Turgis is the largest known crater on Saturn’s moon Iapetus. It is 580 km in diameter, 40% of the moon’s diameter and one of the larger craters in the Solar System! Could you imagine if 40% of the Earths diameter was a crater? That would be insane! It is named after a Saracen baron, Turgis of Turtelose (Tortosa). It is located in Cassini Regio at 16.9°N 28.4°WCoordinates: 16.9°N 28.4°W. The rim has a scarp about 15 km high that generated a landslide. It is overlain by Malun, the 13th-largest crater on Iapetus.
Odysseus is the largest crater on Saturn’s moon Tethys. It is 445 km across, more than 2/5 of the moon’s diameter, and is one of the larger craters in the Solar System. It is situated in the western part of leading hemisphere of the moon—the latitude and longitude of its center are 32.8°N and 128.9°W, respectively. It was discovered by Voyager 2 spacecraft on 1 September 1981 during its flyby of Saturn (LOVE VOYAGER.). It was named after the Greek hero Odysseus from Homer’s Odyssey and Iliad.
Recently, On March 17, 2013, an object about the size of a small boulder hit the lunar surface in Mare Imbrium and exploded in a flash of apparent magnitude 4. The crater could be as wide as 20 meters. This was the brightest impact recorded since NASA’s lunar impact team began monitoring in 2005! Exciting stuff!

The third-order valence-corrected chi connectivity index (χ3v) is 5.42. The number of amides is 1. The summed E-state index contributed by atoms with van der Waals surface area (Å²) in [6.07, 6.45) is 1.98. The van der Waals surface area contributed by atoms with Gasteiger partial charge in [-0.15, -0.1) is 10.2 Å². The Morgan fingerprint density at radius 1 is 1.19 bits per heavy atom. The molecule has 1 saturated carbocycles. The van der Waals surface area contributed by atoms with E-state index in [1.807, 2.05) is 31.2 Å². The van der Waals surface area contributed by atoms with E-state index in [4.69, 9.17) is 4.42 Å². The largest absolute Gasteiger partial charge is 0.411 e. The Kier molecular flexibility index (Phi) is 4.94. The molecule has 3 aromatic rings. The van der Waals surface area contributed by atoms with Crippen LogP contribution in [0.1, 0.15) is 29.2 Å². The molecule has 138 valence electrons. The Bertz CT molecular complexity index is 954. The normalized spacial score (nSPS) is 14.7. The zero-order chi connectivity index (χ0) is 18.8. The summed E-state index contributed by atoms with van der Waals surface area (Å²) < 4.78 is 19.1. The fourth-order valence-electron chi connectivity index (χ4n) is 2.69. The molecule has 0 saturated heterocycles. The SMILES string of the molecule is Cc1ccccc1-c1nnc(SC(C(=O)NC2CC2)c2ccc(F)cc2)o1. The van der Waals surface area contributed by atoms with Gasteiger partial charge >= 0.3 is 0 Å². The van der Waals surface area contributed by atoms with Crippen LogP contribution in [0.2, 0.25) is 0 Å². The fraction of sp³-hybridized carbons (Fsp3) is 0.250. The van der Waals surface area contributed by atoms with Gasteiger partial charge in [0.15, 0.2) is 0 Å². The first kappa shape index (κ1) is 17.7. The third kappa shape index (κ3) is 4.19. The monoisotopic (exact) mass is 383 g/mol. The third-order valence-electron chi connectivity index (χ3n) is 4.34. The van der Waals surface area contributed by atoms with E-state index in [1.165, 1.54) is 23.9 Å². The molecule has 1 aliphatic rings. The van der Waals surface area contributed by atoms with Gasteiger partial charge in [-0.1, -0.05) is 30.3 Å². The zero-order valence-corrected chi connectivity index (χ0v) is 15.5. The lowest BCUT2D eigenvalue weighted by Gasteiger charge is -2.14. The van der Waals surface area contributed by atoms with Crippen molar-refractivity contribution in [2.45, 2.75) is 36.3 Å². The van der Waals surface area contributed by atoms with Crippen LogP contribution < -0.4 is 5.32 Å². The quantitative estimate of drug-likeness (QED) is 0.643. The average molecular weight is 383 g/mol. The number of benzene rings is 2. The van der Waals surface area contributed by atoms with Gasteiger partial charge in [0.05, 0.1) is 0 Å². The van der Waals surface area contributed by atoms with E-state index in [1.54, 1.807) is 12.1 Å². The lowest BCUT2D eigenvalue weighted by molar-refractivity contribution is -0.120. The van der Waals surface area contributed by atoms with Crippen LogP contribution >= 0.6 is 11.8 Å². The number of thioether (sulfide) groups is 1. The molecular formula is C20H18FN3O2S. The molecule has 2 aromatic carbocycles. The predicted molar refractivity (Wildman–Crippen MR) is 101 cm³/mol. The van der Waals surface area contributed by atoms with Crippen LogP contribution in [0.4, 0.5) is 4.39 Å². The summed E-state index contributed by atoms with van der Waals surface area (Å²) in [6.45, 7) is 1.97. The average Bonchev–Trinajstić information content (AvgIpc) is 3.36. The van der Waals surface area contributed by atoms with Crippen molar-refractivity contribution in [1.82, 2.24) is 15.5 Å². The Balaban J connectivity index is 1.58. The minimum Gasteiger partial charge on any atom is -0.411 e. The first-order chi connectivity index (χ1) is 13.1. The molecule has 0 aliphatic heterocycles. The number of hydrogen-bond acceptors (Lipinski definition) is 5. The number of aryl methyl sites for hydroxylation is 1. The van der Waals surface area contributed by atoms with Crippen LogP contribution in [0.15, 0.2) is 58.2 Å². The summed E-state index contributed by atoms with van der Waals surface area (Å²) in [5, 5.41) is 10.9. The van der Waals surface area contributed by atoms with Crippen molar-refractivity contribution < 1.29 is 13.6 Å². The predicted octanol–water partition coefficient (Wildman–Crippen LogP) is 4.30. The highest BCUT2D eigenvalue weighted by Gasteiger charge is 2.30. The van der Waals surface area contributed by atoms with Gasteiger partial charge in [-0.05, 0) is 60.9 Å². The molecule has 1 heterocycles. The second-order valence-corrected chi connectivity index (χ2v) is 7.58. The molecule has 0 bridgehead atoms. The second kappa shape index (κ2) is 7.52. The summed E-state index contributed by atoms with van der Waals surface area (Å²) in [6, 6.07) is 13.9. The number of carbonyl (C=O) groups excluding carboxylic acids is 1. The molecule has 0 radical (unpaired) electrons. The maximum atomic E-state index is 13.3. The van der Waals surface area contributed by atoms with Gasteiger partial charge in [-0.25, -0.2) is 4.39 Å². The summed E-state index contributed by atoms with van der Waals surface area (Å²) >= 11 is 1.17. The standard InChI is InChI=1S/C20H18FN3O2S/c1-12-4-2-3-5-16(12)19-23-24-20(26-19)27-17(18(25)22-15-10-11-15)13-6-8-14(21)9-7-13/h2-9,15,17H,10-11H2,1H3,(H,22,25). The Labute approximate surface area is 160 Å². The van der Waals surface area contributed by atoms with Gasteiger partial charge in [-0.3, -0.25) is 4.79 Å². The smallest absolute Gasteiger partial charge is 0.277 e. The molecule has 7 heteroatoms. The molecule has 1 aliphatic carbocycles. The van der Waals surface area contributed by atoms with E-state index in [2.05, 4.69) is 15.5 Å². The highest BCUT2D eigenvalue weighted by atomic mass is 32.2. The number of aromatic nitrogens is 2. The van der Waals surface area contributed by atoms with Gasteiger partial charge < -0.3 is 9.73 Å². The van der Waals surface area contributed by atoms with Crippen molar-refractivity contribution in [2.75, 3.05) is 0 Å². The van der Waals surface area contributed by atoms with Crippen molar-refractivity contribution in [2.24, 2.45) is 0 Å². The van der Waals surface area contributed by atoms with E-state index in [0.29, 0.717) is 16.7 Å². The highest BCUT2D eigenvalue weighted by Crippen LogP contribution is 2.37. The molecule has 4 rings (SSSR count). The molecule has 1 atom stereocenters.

The Mare Imbrium (Latin for “Sea of Showers” or “Sea of Rains”), is a vast lunar mare filling a basin on Earth’s Moon. It is one of the larger craters in our Solar System, Mare Imbrium was created when lava flooded the giant crater formed when a very large object hit the Moon long ago. Estimates of its age range from 3 billion to 4.5 billion years. The Moon’s maria (plural of mare) have fewer features than other areas of the Moon because molten lava pooled in the craters and formed a relatively smooth surface. Mare Imbrium is not as flat as it was originally thought to be because later events have altered its surface.
The Mare Imbrium is visible to the naked eye from Earth. You have most likely seen it before, and if not it is probably familiar to a lot of people because it was featured in the traditional ‘Man in the Moon’ image seen on the Moon in Western folklore, Mare Imbrium forms the man’s right eye.
In 1971 the crewed Apollo 15 mission left the Fallen Astronaut sculpture on the Mare Imbrium, which commemorates astronauts and cosmonauts who have died in the advancement of space exploration.
Need even more meteor crater goodness? Check out these awesome resources!
Isn’t The Universe Fantastic?! Which Crater Blew Your Mind? Do you have a favorite meteor crater that you find fascinating that we didn’t mention? Share with the class and let us know in the comments below! Keep Exploring And Thanks For Reading!